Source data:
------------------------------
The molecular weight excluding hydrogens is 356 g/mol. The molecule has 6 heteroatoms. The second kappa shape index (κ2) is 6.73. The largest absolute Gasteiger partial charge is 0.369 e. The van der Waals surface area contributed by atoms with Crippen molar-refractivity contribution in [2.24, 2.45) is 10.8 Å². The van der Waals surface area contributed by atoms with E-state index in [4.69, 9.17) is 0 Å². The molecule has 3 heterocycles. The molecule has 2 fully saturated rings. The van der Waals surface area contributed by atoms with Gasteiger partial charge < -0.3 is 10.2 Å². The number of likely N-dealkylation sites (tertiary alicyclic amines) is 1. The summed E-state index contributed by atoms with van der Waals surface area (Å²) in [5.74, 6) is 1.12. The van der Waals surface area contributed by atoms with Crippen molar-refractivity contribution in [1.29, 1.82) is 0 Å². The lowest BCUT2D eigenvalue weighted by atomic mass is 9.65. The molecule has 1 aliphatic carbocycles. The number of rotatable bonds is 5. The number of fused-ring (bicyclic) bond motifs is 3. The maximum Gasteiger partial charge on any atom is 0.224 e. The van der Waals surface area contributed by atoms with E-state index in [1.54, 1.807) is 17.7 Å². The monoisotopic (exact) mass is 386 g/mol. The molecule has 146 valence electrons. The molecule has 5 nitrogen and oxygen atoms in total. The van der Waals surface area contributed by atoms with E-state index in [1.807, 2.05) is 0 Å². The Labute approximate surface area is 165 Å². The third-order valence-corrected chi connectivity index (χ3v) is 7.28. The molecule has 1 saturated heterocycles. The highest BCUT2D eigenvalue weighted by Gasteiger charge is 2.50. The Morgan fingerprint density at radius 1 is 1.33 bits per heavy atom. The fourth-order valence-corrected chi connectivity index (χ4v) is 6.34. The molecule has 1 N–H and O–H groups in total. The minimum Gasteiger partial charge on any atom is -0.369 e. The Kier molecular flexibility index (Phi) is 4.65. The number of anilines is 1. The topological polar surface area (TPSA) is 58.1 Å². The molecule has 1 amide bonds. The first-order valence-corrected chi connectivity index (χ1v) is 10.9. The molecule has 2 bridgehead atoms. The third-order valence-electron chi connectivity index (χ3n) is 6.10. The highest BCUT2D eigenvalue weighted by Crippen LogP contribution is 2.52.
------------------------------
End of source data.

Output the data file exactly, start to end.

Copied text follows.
The molecular weight excluding hydrogens is 356 g/mol. The molecule has 6 heteroatoms. The second kappa shape index (κ2) is 6.73. The largest absolute Gasteiger partial charge is 0.369 e. The van der Waals surface area contributed by atoms with Crippen molar-refractivity contribution in [2.24, 2.45) is 10.8 Å². The van der Waals surface area contributed by atoms with E-state index in [4.69, 9.17) is 0 Å². The molecule has 3 heterocycles. The molecule has 2 fully saturated rings. The van der Waals surface area contributed by atoms with Gasteiger partial charge < -0.3 is 10.2 Å². The number of likely N-dealkylation sites (tertiary alicyclic amines) is 1. The summed E-state index contributed by atoms with van der Waals surface area (Å²) in [5.74, 6) is 1.12. The van der Waals surface area contributed by atoms with Crippen molar-refractivity contribution in [1.29, 1.82) is 0 Å². The lowest BCUT2D eigenvalue weighted by atomic mass is 9.65. The molecule has 1 aliphatic carbocycles. The number of rotatable bonds is 5. The number of fused-ring (bicyclic) bond motifs is 3. The maximum Gasteiger partial charge on any atom is 0.224 e. The van der Waals surface area contributed by atoms with E-state index in [1.54, 1.807) is 17.7 Å². The monoisotopic (exact) mass is 386 g/mol. The molecule has 146 valence electrons. The molecule has 5 nitrogen and oxygen atoms in total. The van der Waals surface area contributed by atoms with E-state index in [1.807, 2.05) is 0 Å². The Labute approximate surface area is 165 Å². The third-order valence-corrected chi connectivity index (χ3v) is 7.28. The molecule has 1 saturated heterocycles. The highest BCUT2D eigenvalue weighted by Gasteiger charge is 2.50. The Morgan fingerprint density at radius 1 is 1.33 bits per heavy atom. The fourth-order valence-corrected chi connectivity index (χ4v) is 6.34. The molecule has 1 N–H and O–H groups in total. The minimum Gasteiger partial charge on any atom is -0.369 e. The Kier molecular flexibility index (Phi) is 4.65. The number of anilines is 1. The topological polar surface area (TPSA) is 58.1 Å². The molecule has 1 amide bonds. The first-order valence-corrected chi connectivity index (χ1v) is 10.9. The molecule has 2 bridgehead atoms. The third-order valence-electron chi connectivity index (χ3n) is 6.10. The highest BCUT2D eigenvalue weighted by Crippen LogP contribution is 2.52.